Fortnightly Magazine - January 15 1996


Rail Mergers

and Market Power

Coal, railroads, and electric utilities have been closely intertwined for most of the 20th century. Today, coal fuels over 56 percent of the nation's electricity. Coal and rail transportation together cost electric utilities over $23 billion annually.

Over the past 15 years, a combination of events (em including productivity gains, technological innovations, and consolidation (em has resulted in a very competitive fuel and transportation market.

Special Contract Rate Trend Continues

As regulators continue to investigate industrywide restructuring as an answer to regional electric rate disparities and calls from large consumers for price reductions, the trend of dealing with the problem through rate discounting also remains strong. Regulators have taken steps to ensure that shareholders bear at least some of the risk for revenue shortfalls that might result under the new contracts.


jü( )l, n: A unit of energy measurement equal to a watt-second.

San Diego Gas & Electric signed a power-sales contract with Salt River Project (SRP) for 100 Mw of firm capacity and energy for 1996. SRP will gross about $12 million from the sale.

A Siemens Power generation research team claims a new world record in high-temperature, solid-oxide fuel cells for use in power generation plants. The team achieved an output of 10.7 Kw, operating on hydrogen and oxygen at 950°C.

Regulatory Reforms in Telecom Mature

Having committed to employing competition in the telecommunications local exchange carrier (LEC) market to elicit the broadest range of service offerings while ensuring fair rates, state commissions are now establishing regulations to put the new policies into effect. Current investigations focus on the proper costing and rate-setting methods for interconnection and transport services among newly competing carriers.

Mexico Promotes Natural Gas Competition

The Government of Mexico on November 8 revealed its new natural gas regulations at a special conference of industry executives in Mexico City. The new rules promote use of natural gas; create a competitive, market-driven gas industry; encourage private investment; enhance customer choice; and protect the environment. Private-sector transmission, distribution, and storage of gas were all previously controlled by the state.

Conference attendee Thomas A. Page (em chairman of San Diego Gas & Electric Co.

LDCs Test Supply-cost Incentive Mechanisms

The New York Public Service Commission (PSC) has approved its first market-indexed incentive mechanism to encourage a local distribution company (LDC) to control gas-supply costs. Brooklyn Union Gas Co.'s modified proposal for a one-year pilot incentive mechanism employs an external index as a gas-cost target (the monthly closing natural gas contract price on the New York Mercantile Exchange), rather than a series of internal cost measures based on estimated fixed and variable costs.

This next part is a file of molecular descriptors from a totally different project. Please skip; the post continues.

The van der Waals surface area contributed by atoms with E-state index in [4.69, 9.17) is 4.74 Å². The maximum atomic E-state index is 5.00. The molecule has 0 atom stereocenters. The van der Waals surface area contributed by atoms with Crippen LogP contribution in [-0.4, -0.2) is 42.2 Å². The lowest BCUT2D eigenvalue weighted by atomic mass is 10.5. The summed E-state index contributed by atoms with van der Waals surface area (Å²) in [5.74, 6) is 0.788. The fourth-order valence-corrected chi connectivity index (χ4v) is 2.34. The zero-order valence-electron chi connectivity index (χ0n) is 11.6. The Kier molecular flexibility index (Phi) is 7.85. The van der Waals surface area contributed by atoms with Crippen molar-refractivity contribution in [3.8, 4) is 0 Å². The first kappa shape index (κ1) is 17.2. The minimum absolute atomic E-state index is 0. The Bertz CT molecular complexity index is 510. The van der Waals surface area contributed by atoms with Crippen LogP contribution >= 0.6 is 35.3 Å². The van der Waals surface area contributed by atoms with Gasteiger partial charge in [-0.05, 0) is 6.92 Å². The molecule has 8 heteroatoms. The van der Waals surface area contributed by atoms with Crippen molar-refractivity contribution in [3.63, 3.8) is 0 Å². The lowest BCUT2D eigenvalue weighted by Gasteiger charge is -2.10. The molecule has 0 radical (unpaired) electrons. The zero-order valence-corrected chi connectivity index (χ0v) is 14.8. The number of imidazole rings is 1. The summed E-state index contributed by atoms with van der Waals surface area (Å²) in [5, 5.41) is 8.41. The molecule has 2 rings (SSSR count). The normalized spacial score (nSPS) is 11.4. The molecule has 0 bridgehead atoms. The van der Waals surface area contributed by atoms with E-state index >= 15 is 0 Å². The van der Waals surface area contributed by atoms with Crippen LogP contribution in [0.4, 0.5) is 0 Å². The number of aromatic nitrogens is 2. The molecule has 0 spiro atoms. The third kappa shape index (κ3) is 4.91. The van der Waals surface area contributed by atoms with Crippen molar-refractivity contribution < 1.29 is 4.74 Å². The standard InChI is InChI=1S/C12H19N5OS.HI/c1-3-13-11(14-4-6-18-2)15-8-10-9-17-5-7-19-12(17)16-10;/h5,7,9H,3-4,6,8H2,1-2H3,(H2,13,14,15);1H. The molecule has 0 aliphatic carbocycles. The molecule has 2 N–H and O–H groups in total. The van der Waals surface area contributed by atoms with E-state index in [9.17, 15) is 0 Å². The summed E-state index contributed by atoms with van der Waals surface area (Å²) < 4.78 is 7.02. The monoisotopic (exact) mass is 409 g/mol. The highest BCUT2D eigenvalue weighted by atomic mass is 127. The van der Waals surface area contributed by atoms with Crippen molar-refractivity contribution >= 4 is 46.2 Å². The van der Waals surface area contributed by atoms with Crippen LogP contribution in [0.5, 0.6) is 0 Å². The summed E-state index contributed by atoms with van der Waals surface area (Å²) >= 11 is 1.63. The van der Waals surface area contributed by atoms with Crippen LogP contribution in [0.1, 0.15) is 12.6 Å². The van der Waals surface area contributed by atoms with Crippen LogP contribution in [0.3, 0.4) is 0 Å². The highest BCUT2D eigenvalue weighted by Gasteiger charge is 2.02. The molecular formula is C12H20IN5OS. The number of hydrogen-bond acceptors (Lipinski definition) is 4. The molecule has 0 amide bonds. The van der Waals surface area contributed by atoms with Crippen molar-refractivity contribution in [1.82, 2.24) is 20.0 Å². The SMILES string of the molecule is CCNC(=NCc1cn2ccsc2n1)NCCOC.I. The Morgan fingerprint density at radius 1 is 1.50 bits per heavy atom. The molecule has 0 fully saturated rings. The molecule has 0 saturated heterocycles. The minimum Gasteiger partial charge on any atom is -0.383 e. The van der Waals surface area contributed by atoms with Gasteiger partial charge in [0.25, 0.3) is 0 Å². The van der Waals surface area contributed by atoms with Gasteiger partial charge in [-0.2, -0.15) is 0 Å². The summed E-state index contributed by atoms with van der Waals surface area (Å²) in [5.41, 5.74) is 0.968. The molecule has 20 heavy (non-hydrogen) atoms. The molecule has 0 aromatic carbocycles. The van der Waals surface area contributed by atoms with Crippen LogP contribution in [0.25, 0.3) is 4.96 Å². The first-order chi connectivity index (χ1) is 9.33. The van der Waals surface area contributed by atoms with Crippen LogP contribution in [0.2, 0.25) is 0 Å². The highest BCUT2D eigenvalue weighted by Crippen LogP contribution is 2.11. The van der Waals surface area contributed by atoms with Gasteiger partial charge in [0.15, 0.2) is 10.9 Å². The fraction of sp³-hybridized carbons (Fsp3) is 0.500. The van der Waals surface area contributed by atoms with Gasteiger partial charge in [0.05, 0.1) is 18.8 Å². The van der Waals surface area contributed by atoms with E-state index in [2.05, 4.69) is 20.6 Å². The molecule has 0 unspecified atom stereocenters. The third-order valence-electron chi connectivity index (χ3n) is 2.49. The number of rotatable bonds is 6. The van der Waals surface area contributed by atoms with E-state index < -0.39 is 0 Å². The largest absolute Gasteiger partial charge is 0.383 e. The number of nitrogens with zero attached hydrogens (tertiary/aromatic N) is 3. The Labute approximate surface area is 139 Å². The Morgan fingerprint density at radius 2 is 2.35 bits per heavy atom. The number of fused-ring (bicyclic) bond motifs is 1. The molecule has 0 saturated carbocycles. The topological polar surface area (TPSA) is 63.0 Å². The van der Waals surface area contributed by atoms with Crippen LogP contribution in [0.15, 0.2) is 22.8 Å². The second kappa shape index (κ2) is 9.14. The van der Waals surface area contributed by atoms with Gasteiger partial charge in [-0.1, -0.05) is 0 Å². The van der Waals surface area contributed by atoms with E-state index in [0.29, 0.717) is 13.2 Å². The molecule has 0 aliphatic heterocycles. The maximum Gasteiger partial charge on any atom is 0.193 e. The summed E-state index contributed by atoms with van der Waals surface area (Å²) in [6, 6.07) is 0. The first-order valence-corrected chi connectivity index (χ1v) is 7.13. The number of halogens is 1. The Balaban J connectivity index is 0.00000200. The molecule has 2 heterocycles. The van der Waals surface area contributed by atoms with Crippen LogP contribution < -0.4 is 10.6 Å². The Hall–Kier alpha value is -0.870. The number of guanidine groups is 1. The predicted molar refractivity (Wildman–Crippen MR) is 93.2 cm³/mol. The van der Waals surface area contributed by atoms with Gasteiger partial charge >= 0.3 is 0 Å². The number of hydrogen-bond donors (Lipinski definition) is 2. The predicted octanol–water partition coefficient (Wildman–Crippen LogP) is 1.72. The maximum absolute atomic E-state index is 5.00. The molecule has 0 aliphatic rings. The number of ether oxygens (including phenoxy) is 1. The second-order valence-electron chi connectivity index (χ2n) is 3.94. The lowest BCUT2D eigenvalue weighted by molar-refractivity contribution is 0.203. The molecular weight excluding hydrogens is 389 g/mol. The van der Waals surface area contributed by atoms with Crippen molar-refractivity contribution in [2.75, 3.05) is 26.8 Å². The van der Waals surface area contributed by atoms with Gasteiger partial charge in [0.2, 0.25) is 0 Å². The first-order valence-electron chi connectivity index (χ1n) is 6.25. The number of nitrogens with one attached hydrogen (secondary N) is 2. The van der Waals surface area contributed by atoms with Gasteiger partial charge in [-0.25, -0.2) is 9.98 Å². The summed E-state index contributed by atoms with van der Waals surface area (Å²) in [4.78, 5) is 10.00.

Two Penn. Utilities Offer Restructuring Proposal

In the second phase of the Pennsylvania Public Utility Commission's (PUC's) investigation into electric industry restructuring, Metropolitan Edison (ME) and Pennsylvania Electric (PE) have proposed a regional wholesale electricity market based on the Pennsylvania-New Jersey-Maryland power pool. All electric generators would sell into the market, which would function as a spot market, while accommodating bilateral contracts.

The pool would coordinate all power sales and purchases to assure the reliability and integrity of the regional electric grid.

Off Peak

Privatizing the grid doesn't appear to have hurt the United Kingdom any. Quite the contrary. When it comes to electricity, at least, Britannia still rules to some extent.

Industrial prices in the United Kingdom continue to be among the most competitive in the world, according to an Electricity Association (EA) survey. Industrial contract prices are now 49 percent cheaper than in Japan, and 41 percent less than in Germany. Average prices in Italy, Spain, and the United States are also more expensive.

PacifiCorp to Buy Australian Utility

PacifiCorp's wholly-owned subsidiaries, PacifiCorp Holdings, Inc. and PacifiCorp Australia Holdings Pty Ltd., have agreed to purchase Powercor, an electric utility in southeast Australia, for about $1.6 billion. Powercor is one of five distribution companies being sold by the State of Victoria in its first stage of privatizing distribution and generation utilities. Moody's Investors Service has placed the ratings of PacifiCorp and PacifiCorp Holdings on review for possible downgrade.

Merge N.Y. Utilities, Says Sithe

Sithe Energies Inc. claims that its restructuring proposal, "Energizing New York," would save ratepayers $15 billion over 10 years, while creating a favorable environment during the transition to competition.